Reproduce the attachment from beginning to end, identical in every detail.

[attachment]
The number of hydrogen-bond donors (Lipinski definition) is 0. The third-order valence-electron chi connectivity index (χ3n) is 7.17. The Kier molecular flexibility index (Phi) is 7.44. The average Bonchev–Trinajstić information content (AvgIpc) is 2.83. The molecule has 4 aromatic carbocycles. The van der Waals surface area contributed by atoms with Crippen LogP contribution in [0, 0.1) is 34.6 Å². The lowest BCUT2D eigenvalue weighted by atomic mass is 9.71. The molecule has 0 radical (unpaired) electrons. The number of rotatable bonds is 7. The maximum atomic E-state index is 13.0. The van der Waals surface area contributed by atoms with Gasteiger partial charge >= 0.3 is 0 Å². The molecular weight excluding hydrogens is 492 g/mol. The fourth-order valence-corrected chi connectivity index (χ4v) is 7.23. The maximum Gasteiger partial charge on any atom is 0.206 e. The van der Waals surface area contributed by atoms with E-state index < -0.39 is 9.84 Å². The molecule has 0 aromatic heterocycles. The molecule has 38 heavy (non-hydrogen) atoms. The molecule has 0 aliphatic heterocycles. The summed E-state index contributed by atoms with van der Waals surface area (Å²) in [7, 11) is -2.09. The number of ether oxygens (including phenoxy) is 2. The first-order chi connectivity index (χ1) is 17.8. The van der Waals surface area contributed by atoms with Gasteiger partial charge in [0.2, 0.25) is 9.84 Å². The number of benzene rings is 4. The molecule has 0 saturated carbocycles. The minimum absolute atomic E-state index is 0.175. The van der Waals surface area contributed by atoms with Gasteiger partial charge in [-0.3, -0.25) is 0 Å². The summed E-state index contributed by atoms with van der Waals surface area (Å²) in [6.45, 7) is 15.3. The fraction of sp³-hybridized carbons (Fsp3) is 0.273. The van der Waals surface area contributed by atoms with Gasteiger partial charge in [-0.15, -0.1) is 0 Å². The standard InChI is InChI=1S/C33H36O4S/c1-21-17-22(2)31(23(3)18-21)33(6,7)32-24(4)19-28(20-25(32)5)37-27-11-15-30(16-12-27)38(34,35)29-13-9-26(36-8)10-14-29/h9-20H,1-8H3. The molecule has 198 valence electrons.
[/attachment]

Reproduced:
The number of hydrogen-bond donors (Lipinski definition) is 0. The third-order valence-electron chi connectivity index (χ3n) is 7.17. The Kier molecular flexibility index (Phi) is 7.44. The average Bonchev–Trinajstić information content (AvgIpc) is 2.83. The molecule has 4 aromatic carbocycles. The van der Waals surface area contributed by atoms with Crippen LogP contribution in [0, 0.1) is 34.6 Å². The lowest BCUT2D eigenvalue weighted by atomic mass is 9.71. The molecule has 0 radical (unpaired) electrons. The number of rotatable bonds is 7. The maximum atomic E-state index is 13.0. The van der Waals surface area contributed by atoms with Gasteiger partial charge >= 0.3 is 0 Å². The molecular weight excluding hydrogens is 492 g/mol. The fourth-order valence-corrected chi connectivity index (χ4v) is 7.23. The maximum Gasteiger partial charge on any atom is 0.206 e. The van der Waals surface area contributed by atoms with E-state index < -0.39 is 9.84 Å². The molecule has 0 aromatic heterocycles. The molecule has 38 heavy (non-hydrogen) atoms. The molecule has 0 aliphatic heterocycles. The summed E-state index contributed by atoms with van der Waals surface area (Å²) in [7, 11) is -2.09. The number of ether oxygens (including phenoxy) is 2. The first-order chi connectivity index (χ1) is 17.8. The van der Waals surface area contributed by atoms with Gasteiger partial charge in [0.2, 0.25) is 9.84 Å². The number of benzene rings is 4. The molecule has 0 saturated carbocycles. The minimum absolute atomic E-state index is 0.175. The van der Waals surface area contributed by atoms with Gasteiger partial charge in [-0.3, -0.25) is 0 Å². The summed E-state index contributed by atoms with van der Waals surface area (Å²) in [6.45, 7) is 15.3. The fraction of sp³-hybridized carbons (Fsp3) is 0.273. The van der Waals surface area contributed by atoms with Gasteiger partial charge in [-0.15, -0.1) is 0 Å². The standard InChI is InChI=1S/C33H36O4S/c1-21-17-22(2)31(23(3)18-21)33(6,7)32-24(4)19-28(20-25(32)5)37-27-11-15-30(16-12-27)38(34,35)29-13-9-26(36-8)10-14-29/h9-20H,1-8H3. The molecule has 198 valence electrons.